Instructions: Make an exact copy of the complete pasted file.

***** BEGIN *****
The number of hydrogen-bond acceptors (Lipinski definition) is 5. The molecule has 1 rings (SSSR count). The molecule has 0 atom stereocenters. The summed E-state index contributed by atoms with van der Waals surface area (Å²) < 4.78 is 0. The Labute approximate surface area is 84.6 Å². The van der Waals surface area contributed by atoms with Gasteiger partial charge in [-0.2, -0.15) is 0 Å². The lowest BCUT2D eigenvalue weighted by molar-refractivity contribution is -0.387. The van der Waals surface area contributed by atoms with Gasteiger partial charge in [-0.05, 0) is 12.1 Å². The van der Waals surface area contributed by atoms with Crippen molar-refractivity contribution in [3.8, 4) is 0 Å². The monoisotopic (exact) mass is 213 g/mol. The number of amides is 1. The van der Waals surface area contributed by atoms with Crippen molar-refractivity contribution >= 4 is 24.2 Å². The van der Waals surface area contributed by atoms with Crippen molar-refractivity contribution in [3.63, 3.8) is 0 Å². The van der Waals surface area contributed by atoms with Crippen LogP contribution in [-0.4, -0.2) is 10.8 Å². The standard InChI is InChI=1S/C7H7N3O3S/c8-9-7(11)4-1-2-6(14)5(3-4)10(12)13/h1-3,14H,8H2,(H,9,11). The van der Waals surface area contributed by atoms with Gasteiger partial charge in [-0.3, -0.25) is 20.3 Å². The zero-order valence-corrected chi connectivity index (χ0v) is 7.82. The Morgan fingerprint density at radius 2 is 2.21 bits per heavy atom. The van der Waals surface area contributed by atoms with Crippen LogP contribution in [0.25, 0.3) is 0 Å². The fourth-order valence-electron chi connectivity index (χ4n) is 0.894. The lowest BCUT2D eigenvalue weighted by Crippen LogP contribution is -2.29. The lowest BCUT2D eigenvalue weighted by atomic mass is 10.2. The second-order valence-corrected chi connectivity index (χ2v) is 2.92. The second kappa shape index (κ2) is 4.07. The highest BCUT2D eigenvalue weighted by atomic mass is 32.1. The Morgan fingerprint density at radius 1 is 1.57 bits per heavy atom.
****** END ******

The number of hydrogen-bond acceptors (Lipinski definition) is 5. The molecule has 1 rings (SSSR count). The molecule has 0 atom stereocenters. The summed E-state index contributed by atoms with van der Waals surface area (Å²) < 4.78 is 0. The Labute approximate surface area is 84.6 Å². The van der Waals surface area contributed by atoms with Gasteiger partial charge in [-0.2, -0.15) is 0 Å². The lowest BCUT2D eigenvalue weighted by molar-refractivity contribution is -0.387. The van der Waals surface area contributed by atoms with Gasteiger partial charge in [-0.05, 0) is 12.1 Å². The van der Waals surface area contributed by atoms with Crippen molar-refractivity contribution in [3.8, 4) is 0 Å². The monoisotopic (exact) mass is 213 g/mol. The number of amides is 1. The van der Waals surface area contributed by atoms with Crippen molar-refractivity contribution >= 4 is 24.2 Å². The van der Waals surface area contributed by atoms with Crippen molar-refractivity contribution in [3.63, 3.8) is 0 Å². The van der Waals surface area contributed by atoms with Crippen LogP contribution in [-0.4, -0.2) is 10.8 Å². The standard InChI is InChI=1S/C7H7N3O3S/c8-9-7(11)4-1-2-6(14)5(3-4)10(12)13/h1-3,14H,8H2,(H,9,11). The van der Waals surface area contributed by atoms with Gasteiger partial charge in [-0.3, -0.25) is 20.3 Å². The zero-order valence-corrected chi connectivity index (χ0v) is 7.82. The Morgan fingerprint density at radius 2 is 2.21 bits per heavy atom. The van der Waals surface area contributed by atoms with Crippen LogP contribution in [0.25, 0.3) is 0 Å². The fourth-order valence-electron chi connectivity index (χ4n) is 0.894. The lowest BCUT2D eigenvalue weighted by Crippen LogP contribution is -2.29. The lowest BCUT2D eigenvalue weighted by atomic mass is 10.2. The second-order valence-corrected chi connectivity index (χ2v) is 2.92. The second kappa shape index (κ2) is 4.07. The highest BCUT2D eigenvalue weighted by atomic mass is 32.1. The Morgan fingerprint density at radius 1 is 1.57 bits per heavy atom.